This study aimed to analyse the prevalence of American foulbrood and Paenibacillus larvae genotypes in Bulgaria. For this purpose, data concerning American foulbrood outbreaks were used. Also, available data on the number of destroyed bee families covering a twenty-five-year period (1989 - 2013) was collected from the register of Bulgarian Food Safety Agency. In addition, Paenibacillus larvae genotypes in 15 apiaries were established by rep - PCR with BOXA1R and MBOREP1 primers. Results showe...

  2. Larvicidal activity of Cybistax antisyphilitica against Aedes aegypti larvae.

    Science.gov (United States)

    Rodrigues, A M S; de Paula, J E; Roblot, F; Fournet, A; Espíndola, L S

    2005-12-01

    The larvicidal activity against Aedes aegypti larvae of a stem wood hexane extract of Cybistax antisyphilitica was evaluated. Bioassay-guided fractionation of the crude extract, monitored by larvicidal assay, led to the isolation of a natural quinone identified as 2-hydroxy-3-(3-methyl-2-butenyl)-1.4-naphthoquinone (lapachol). This compound was quite potent against A. aegypti larvae (LC50 26.3 microg/ml).

  3. The use of fly larvae for organic waste treatment.

    Science.gov (United States)

    Čičková, Helena; Newton, G Larry; Lacy, R Curt; Kozánek, Milan

    2015-01-01

    The idea of using fly larvae for processing of organic waste was proposed almost 100 years ago. Since then, numerous laboratory studies have shown that several fly species are well suited for biodegradation of organic waste, with the house fly (Musca domestica L.) and the black soldier fly (Hermetia illucens L.) being the most extensively studied insects for this purpose. House fly larvae develop well in manure of animals fed a mixed diet, while black soldier fly larvae accept a greater variety of decaying organic matter. Blow fly and flesh fly maggots are better suited for biodegradation of meat processing waste. The larvae of these insects have been successfully used to reduce mass of animal manure, fecal sludge, municipal waste, food scrapes, restaurant and market waste, as well as plant residues left after oil extraction. Higher yields of larvae are produced on nutrient-rich wastes (meat processing waste, food waste) than on manure or plant residues. Larvae may be used as animal feed or for production of secondary products (biodiesel, biologically active substances). Waste residue becomes valuable fertilizer. During biodegradation the temperature of the substrate rises, pH changes from neutral to alkaline, ammonia release increases, and moisture decreases. Microbial load of some pathogens can be substantially reduced. Both larvae and digested residue may require further treatment to eliminate pathogens. Facilities utilizing natural fly populations, as well as pilot and full-scale plants with laboratory-reared fly populations have been shown to be effective and economically feasible. The major obstacles associated with the production of fly larvae from organic waste on an industrial scale seem to be technological aspects of scaling-up the production capacity, insufficient knowledge of fly biology necessary to produce large amounts of eggs, and current legislation. Technological innovations could greatly improve performance of the biodegradation facilities and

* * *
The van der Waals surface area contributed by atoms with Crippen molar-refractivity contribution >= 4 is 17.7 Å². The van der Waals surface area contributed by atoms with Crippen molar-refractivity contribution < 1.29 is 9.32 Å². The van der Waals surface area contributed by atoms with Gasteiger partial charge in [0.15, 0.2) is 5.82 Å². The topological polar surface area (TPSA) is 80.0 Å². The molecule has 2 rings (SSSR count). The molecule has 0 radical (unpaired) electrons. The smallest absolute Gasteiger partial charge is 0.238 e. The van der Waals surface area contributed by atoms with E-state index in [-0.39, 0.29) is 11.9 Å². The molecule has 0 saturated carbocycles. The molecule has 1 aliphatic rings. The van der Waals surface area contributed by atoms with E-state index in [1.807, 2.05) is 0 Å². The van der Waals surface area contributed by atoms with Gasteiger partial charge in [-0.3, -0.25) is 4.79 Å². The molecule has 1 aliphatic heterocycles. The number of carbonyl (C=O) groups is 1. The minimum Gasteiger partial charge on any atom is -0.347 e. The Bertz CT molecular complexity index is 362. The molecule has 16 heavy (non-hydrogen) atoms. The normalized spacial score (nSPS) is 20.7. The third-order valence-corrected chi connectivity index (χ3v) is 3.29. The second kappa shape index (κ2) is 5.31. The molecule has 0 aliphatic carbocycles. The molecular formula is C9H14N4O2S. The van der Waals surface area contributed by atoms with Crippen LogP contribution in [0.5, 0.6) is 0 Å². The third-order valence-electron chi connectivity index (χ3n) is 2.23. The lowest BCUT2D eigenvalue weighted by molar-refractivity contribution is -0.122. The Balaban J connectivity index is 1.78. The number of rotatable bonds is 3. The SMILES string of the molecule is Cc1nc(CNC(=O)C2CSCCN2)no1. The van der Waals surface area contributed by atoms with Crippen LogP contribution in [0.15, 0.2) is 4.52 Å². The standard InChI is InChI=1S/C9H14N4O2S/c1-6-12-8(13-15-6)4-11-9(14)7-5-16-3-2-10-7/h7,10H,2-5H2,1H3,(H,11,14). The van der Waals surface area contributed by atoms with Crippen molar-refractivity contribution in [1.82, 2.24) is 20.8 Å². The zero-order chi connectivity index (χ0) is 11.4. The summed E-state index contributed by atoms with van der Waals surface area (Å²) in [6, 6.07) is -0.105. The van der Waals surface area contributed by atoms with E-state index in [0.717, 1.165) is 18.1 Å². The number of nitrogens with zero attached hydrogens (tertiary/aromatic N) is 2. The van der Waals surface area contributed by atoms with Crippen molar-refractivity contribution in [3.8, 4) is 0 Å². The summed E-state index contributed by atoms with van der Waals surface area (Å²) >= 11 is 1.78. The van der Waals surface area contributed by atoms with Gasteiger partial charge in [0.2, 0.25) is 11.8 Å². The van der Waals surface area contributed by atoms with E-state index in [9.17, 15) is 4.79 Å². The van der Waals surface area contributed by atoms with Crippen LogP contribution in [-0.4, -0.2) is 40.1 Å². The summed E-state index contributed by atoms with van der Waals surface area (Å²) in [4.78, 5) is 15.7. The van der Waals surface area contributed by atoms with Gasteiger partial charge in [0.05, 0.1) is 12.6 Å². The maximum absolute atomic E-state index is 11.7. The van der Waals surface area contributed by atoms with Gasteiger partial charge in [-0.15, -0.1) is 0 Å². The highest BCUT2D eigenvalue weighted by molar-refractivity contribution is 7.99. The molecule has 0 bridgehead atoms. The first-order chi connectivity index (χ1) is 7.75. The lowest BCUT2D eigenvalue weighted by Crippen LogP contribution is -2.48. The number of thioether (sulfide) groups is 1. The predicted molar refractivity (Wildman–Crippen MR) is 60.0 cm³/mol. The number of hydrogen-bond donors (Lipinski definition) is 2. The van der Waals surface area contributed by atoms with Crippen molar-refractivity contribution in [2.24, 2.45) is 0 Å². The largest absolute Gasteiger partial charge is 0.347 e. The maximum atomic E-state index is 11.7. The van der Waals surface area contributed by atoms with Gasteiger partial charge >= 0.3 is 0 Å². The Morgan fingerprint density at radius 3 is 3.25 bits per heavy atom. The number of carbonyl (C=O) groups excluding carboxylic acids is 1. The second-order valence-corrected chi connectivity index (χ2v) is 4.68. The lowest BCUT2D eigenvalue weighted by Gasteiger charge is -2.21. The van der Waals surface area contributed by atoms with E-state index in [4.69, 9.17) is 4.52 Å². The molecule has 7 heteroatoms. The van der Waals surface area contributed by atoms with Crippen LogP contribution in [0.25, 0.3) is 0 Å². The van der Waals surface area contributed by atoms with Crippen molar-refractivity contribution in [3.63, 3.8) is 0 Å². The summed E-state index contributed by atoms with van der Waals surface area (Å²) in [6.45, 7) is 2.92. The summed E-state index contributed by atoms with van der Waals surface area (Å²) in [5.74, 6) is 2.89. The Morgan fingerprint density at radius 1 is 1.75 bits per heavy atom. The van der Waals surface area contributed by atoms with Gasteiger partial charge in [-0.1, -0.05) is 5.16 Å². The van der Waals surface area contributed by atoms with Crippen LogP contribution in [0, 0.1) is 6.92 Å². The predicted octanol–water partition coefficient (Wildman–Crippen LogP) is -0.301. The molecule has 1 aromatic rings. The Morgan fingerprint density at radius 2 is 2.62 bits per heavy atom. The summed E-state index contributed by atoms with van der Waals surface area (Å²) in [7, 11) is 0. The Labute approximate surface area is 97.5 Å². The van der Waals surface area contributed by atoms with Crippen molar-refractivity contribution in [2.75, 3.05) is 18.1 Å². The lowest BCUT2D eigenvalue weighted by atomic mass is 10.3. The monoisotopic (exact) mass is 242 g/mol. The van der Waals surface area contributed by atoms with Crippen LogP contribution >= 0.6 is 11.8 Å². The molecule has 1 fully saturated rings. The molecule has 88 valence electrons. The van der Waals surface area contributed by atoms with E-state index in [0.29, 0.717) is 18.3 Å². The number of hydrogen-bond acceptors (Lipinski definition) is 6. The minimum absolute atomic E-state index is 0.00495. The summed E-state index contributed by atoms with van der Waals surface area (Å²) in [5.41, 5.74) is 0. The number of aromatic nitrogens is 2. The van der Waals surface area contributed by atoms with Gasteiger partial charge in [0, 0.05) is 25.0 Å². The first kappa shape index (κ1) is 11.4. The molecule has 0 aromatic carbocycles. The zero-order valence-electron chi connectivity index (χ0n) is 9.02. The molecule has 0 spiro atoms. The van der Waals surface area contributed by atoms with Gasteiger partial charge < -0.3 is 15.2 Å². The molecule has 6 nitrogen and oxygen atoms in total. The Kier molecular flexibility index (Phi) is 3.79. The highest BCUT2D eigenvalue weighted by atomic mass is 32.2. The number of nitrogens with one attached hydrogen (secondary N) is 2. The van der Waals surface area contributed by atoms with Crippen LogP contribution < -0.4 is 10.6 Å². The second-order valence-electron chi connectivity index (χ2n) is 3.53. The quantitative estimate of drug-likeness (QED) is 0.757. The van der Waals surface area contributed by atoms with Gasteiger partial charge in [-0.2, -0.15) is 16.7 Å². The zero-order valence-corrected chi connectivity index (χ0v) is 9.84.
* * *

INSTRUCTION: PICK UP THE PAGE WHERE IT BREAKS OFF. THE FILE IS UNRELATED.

4. Parasites of fish larvae: do they follow metabolic energetic laws?

    Science.gov (United States)

    Muñoz, Gabriela; Landaeta, Mauricio F; Palacios-Fuentes, Pamela; George-Nascimento, Mario

    2015-11-01